“We started to notice a lot of my colleagues running way, and, and every time somebody ran away, the whole dorm would get physically strapped by the principal of that school … we ransacked the whole dorm. We went violent,” said Beardy.The stories of sexual abuse are documented in the survivor’s book. One recalled being abused by staff and students at the Alberni school.
“I was taken out night after night after night. And that went on until I was about twelve years old. And it was several of the male supervisors plus a female,” she said. “It was in the dorm; it was in their room; in was in the carport; it was in his car; it was in the gym; the back of the crummy that took us on road trips; the public school; the change room.”There’s been 45 successful prosecutions of physical and sexual abuse at the schools.
- Five things to know about the TRC:
1. The commission was established as part of the 2007 Indian Residential Schools Settlement Agreement, which also included money to pay for the commission’s work.
2. The commission is led by Justice Murray Sinclair, Manitoba’s first Aboriginal justice. The other commissioners are Marie Wilson, a journalist, university lecturer and former senior manager at several Crown corporations; and Chief Wilton Littlechild, a lawyer and former Progressive Conservative MP.
3. The group is charged with collecting testimony from residential school survivors and compiling their stories into a comprehensive historical record of the schools aimed at educating all Canadians about the residential schools and their legacy.
4. The records of the commission, including recollections from 6,200 former students, many of whom spoke on video, with be kept and managed by the National Research Centre on Indian Residential Schools at the University of Manitoba in Winnipeg, where they will be publicly accessible.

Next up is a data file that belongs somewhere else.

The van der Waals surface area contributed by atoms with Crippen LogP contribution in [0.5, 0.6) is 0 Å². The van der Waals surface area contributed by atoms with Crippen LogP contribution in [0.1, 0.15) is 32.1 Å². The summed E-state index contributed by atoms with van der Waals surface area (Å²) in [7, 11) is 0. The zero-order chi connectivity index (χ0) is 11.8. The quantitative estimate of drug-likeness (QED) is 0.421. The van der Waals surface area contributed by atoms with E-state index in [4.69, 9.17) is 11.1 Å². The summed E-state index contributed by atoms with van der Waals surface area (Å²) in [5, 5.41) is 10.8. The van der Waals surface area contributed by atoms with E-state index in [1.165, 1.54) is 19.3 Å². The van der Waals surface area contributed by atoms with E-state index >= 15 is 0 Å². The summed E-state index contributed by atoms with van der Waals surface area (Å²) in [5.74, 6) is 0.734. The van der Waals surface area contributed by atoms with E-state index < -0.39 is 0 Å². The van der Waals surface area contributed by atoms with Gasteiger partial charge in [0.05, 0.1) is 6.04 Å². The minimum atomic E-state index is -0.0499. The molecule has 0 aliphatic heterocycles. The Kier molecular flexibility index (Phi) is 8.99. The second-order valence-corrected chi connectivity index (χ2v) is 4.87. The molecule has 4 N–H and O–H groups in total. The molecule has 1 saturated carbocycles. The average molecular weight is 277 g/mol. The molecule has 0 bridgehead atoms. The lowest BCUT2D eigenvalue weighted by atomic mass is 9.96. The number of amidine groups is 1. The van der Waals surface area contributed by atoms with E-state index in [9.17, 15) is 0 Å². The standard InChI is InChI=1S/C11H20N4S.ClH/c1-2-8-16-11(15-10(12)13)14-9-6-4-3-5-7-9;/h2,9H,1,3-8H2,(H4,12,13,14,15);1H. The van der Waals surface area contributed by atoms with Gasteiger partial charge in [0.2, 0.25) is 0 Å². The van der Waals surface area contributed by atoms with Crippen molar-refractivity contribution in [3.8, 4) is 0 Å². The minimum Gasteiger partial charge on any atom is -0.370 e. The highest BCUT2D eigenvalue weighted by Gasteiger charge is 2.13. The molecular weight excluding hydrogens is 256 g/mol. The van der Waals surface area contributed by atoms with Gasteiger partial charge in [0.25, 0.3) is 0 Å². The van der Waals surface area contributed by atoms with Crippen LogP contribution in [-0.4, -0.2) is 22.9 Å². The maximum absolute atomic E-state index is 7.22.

5. Residential schools operated for about 150 years, with an estimated 150,000 Aboriginal children spending time in them. At the height of the residential-school era, the federal government supported 130 such schools. There are an estimated 80,000 survivors of the schools who are still alive.
- A look at the numbers:
The 1840s – Church-run schools are established for aboriginal children.
1883 – The year the federal government establishes three large residential schools in Western Canada to “kill the Indian in the child.”
1920 – The year the Indian Act is amended to make it compulsory for status Indian children between seven and 15 to attend residential school.
70 – The number of residential schools operating by the 1930s.
130 – The total number of residential schools that received support from the federal government at the program’s peak.
60 per cent – The proportion of residential schools run by the Catholic church.
1996 – The year the last residential school closes outside Regina.
At least 6,000 – The number of children who died in Canada’s residential schools. Provinces are still handing over death certificates for aboriginal children from the residential school era.
60 per cent – The mortality rate reached at some residential schools, according to Truth and Reconciliation chairman Justice Murray Sinclair.
$1.9 billion – The federal government’s compensation package offered to former residential school students.
[What happened in Canada happened in the US, but we aren't told this history...Trace]